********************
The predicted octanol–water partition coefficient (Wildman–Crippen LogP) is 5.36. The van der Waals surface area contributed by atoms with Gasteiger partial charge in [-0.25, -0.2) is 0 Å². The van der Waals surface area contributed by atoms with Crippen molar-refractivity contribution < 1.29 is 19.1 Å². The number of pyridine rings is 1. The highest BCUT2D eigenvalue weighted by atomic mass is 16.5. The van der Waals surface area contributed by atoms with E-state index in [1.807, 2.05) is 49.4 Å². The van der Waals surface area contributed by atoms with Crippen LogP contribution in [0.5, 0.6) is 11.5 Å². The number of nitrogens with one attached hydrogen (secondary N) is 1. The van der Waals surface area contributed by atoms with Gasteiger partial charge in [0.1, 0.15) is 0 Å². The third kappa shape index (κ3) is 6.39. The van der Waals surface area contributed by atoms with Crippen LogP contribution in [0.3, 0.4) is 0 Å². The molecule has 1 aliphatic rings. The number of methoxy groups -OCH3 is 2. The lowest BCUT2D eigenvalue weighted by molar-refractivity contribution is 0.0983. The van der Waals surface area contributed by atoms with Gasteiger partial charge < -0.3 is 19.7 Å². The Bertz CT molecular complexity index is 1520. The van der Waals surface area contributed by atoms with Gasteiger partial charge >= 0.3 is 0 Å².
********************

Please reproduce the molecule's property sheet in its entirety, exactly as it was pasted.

The predicted octanol–water partition coefficient (Wildman–Crippen LogP) is 5.36. The van der Waals surface area contributed by atoms with Gasteiger partial charge in [-0.25, -0.2) is 0 Å². The van der Waals surface area contributed by atoms with Crippen molar-refractivity contribution < 1.29 is 19.1 Å². The number of pyridine rings is 1. The highest BCUT2D eigenvalue weighted by atomic mass is 16.5. The van der Waals surface area contributed by atoms with E-state index in [1.807, 2.05) is 49.4 Å². The van der Waals surface area contributed by atoms with Crippen LogP contribution in [0.5, 0.6) is 11.5 Å². The number of nitrogens with one attached hydrogen (secondary N) is 1. The van der Waals surface area contributed by atoms with Gasteiger partial charge in [0.1, 0.15) is 0 Å². The third kappa shape index (κ3) is 6.39. The van der Waals surface area contributed by atoms with Crippen LogP contribution in [0.3, 0.4) is 0 Å². The molecule has 1 aliphatic rings. The number of methoxy groups -OCH3 is 2. The lowest BCUT2D eigenvalue weighted by molar-refractivity contribution is 0.0983. The van der Waals surface area contributed by atoms with Gasteiger partial charge < -0.3 is 19.7 Å². The Bertz CT molecular complexity index is 1520. The van der Waals surface area contributed by atoms with Gasteiger partial charge >= 0.3 is 0 Å².